Humiliating individuals is not in the spirit of the Law Revue, the apology said. In future, the post said, prior to the show all content will be reviewed by both an independent external person and, “where appropriate and possible”, individuals who are referred to.
Asked if Lawsoc did anything wrong, Chambers replied via email that his club only received one complaint, about a personal parody. “Lawsoc reached an agreement with the complainant which all parties were satisfied with”.
However, Ellwood says: “They were just paying lip service.”
Phillips, who attended the meeting as her friend’s support person, says Chambers didn’t seem sorry and tried to justify elements of the show she found offensive. “This wasn’t ‘I’m sorry, we realise what we’ve done is wrong’, this was ‘I’m sorry if you were offended’.”
She adds: “This has hurt a lot of people. You’ve taken everything that I have struggled against my whole life and mocked it, and made it seem like it doesn’t matter.”
Lawsoc is a UCSA-affiliated club, but association president Sam Brosnahan has little to say. “Yes I am aware of the Law Revue situation,” he writes in an email. “I believe the university and law society have been responding to the situation and I will leave any comments to be made from UC and/or Lawsoc at this stage.”
‘We aren’t censors’
Toomey, the acting Law School dean, wouldn’t agree to an interview, and would only answer emailed questions. She didn’t attend the show and refuses to say if she found its content acceptable.
“The annual Lawsoc comedy revue is run by and primarily for students. We do not play the role of censor.”
If the university isn’t responsible for the show, why facilitate a meeting? She says she did so out of concern for Ellwood.
“The student’s complaint related to Lawsoc, which is a significant law student club. As [acting] Dean of Law, I thought it appropriate to address the student’s concern by facilitating a meeting between the parties. The student agreed to the meeting, the result of which was Lawsoc’s public apology.”
Asked if the university is taking any action, she replies: “The complainant requested a public apology from Lawsoc which has been fulfilled.”
This is partially true.
Ellwood says he initially wanted an apology from all the cast members in the offending skit and asked for Lawsoc to face a financial penalty – which he wanted paid to Te Pūtairiki: Māori Law Students’ Association, of which Aubrey is president. (Her comments about the show are personal, not on behalf of the club.)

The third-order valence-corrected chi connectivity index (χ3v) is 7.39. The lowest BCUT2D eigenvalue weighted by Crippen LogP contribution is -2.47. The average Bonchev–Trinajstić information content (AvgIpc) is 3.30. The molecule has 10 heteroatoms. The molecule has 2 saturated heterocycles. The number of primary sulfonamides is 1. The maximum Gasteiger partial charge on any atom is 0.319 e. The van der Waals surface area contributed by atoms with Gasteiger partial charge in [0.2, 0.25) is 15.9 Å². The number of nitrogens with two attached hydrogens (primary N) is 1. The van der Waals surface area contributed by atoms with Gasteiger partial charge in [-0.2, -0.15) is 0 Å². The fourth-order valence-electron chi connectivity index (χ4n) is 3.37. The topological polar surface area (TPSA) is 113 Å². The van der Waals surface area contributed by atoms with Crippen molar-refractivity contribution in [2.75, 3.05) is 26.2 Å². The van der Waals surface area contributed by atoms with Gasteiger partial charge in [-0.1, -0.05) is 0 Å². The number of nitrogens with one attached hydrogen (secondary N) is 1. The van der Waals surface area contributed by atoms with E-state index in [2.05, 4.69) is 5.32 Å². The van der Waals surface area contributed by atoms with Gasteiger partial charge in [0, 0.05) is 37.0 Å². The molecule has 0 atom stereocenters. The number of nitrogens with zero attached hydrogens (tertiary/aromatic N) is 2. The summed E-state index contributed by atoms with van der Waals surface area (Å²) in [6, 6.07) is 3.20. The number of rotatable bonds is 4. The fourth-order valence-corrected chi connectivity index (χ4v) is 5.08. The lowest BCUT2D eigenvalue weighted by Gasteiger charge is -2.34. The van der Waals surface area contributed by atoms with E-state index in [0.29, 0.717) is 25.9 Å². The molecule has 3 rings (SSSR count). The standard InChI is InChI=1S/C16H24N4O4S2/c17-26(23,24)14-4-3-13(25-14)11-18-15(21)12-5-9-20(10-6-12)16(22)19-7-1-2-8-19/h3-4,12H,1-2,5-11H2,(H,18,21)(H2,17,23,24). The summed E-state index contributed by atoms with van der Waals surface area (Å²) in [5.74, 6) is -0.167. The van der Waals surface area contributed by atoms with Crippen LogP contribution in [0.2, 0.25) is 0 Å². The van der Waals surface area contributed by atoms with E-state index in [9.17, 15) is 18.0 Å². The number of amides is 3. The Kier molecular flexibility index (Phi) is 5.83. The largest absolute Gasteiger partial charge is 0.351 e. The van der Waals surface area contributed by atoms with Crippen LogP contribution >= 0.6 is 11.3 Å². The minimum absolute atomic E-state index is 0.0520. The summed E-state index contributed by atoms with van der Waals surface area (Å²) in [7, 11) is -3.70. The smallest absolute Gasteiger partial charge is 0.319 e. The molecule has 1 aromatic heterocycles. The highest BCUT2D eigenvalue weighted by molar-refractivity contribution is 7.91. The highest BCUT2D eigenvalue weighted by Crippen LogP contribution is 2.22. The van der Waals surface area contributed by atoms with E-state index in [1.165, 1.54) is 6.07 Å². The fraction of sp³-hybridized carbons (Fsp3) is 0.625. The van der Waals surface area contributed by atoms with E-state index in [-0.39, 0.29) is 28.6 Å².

Concern over complaint
Karine Fox is the senior communications manager for Chapman Tripp, the show’s sponsor and the country’s largest commercial law firm. She says the firm was concerned to learn of Ellwood’s complaint.
“We sponsor Lawsoc in putting on these performances, and we will be discussing this item in the context of all performances needing to meet agreed community standards. Neither myself nor the Chapman Tripp management team have seen the revue, although I have since learned one member of staff in Christchurch may have attended.”
Newsroom asked Lawsoc president Chambers what it says about the culture and possibly the diversity of Lawsoc, that, in the wake of “Me Too”, the Russell McVeagh scandal, and the Christchurch terrorist attack, such an offensive show was allowed on stage?
He replies that the show was put together by a cast of law 37 students representing a range of sexual orientations and ethnicities. “Half of the cast and the majority of the production team were female. Lawsoc is an extremely well-engaged club and provides a wide range of initiatives to cater to our diverse membership.”
As to specific allegations of racism and sexism, he says Lawsoc refutes them as “exaggerated or false”.
Sent details about the specific skits, he repeats that the racist allegations are “false” and the term “snowflake” was never specifically used. “The content of the show has been grossly misrepresented to you. The complainant (who did not attend the show) never complained about this content to us in our meeting or by email.”
* This story has been updated to correct that Raymond Ellwood was not a former UCSA president.